Be careful not to mix and match Docker-mode vs local-mode for development. You should make a choice and stick to it. (Developing locally but deploying with production.Docker is absolutely fine.)

IMPORTANT: If you choose the Docker mode, be sure to read docker/

For users of Visual Studio Code (VSCode), a .vscode folder is included with editor settings and debugger settings provided, plus a list of recommended extensions. Should you need it, there is also a .devcontainer folder which enables you to use VSCode's remote containers giving you a local-like development experience whilst still using docker containers.

Local development


  • Node.js v14+ must be installed
  • PostgreSQL v10+ server must be available
  • pg_dump command must be available (or you can remove this functionality)
  • VSCode is recommended, but any editor will do

This software has been developed under Mac and Linux, and should work in a bash environment.

Windows users: making a project like Graphile Starter run smoothly on Windows can be a challenge; @JoeSchr and @hips on the Graphile Discord have been working in improving this and they're pretty pleased with the result, but you may still get some teething problems. PRs to fix Windows compatibility issues are welcome (please keep them small!) Failing that, try the Docker mode :)

Docker development


  • docker
  • docker-compose
  • Ensure you've allocated Docker at least 4GB of RAM; significantly more recommended
    • (Development only, production is much more efficient)

Has been tested on Windows and Linux (Ubuntu 18.04LTS).

Getting started

This project is designed to work with yarn. If you don't have yarn installed, you can install it with npm install -g yarn. The Docker setup already has yarn & npm installed and configured.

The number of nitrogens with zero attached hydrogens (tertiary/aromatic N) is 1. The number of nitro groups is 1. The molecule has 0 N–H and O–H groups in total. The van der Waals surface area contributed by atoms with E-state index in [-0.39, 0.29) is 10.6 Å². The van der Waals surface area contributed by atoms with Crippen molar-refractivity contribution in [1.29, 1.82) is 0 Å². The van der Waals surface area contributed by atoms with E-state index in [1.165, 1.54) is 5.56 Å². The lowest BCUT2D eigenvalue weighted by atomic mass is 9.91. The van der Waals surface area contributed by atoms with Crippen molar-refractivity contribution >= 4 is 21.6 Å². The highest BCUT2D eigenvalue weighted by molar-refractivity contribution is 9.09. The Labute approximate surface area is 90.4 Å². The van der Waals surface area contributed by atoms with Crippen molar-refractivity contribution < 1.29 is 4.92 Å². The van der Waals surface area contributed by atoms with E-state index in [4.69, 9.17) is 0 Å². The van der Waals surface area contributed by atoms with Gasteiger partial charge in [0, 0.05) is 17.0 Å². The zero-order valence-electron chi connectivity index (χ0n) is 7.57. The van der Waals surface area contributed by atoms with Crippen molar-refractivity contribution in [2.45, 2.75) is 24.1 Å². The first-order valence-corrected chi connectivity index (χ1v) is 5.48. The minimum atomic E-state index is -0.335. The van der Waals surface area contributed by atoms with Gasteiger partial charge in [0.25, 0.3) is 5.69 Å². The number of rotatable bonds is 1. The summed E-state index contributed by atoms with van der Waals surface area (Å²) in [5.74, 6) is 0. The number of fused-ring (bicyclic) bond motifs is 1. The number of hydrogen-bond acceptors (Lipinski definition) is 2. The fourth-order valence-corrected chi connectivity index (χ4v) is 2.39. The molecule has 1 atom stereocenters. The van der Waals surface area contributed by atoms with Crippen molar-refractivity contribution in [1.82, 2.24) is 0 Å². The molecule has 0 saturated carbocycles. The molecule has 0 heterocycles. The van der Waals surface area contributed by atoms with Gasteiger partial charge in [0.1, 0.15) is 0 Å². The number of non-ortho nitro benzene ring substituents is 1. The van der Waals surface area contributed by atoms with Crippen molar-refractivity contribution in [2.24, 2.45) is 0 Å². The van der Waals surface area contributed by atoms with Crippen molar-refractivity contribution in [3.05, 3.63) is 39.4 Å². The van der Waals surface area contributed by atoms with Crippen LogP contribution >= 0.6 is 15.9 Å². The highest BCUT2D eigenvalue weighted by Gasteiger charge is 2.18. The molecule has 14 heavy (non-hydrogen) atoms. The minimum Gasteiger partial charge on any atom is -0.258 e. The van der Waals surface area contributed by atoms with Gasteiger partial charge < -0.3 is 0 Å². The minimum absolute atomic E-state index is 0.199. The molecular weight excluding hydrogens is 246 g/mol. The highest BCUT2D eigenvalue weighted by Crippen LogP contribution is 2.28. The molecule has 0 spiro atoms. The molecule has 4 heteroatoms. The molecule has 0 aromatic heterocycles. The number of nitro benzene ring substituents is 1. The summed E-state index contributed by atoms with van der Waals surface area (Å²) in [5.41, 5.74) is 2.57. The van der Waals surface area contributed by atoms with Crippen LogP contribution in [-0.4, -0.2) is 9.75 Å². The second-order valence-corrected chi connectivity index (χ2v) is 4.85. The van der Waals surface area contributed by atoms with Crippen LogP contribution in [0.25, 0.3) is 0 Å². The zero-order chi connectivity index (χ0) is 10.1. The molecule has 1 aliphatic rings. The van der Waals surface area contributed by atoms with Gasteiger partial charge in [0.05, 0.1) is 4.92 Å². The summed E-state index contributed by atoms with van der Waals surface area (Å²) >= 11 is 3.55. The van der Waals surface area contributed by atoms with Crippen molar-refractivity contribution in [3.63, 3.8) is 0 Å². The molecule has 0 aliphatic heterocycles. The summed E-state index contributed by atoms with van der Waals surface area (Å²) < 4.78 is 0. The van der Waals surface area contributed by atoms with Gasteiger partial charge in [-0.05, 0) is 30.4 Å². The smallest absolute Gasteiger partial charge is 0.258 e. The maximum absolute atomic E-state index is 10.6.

To get started, please run:

Local mode OR Docker mode
yarn setup or export UID; yarn docker setup

This command will lead you through the necessary steps, and create a .env file for you containing your secrets.

NOTE: export UID is really important on Linux Docker hosts, otherwise the files and folders created by Docker will end up owned by root, which is non-optimal. We recommend adding export UID to your ~/.profile or ~/.bashrc or similar so you don't have to remember it.

Do not commit .env to version control!


You can bring up the stack with:

Local mode OR Docker mode
yarn start or export UID; yarn docker start

After a short period you should be able to load the application at http://localhost:5678

This main command runs a number of tasks:

  • uses graphile-migrate to watch themigrations/current.sql file for changes, and automatically runs it against your database when it changes
  • watches the TypeScript source code of the server, and compiles it from @app/*/src to @app/*/dist so node/graphile-worker/etc. can run the compiled code directly
  • runs the node server (includes PostGraphile and Next.js middleware)
  • runs graphile-worker to execute your tasks (e.g. sending emails)
  • watches your GraphQL files and your PostGraphile schema for changes and generates your TypeScript React hooks for you automatically, leading to strongly typed code with minimal effort
  • runs the jest tests in watch mode, automatically re-running as the database or test files change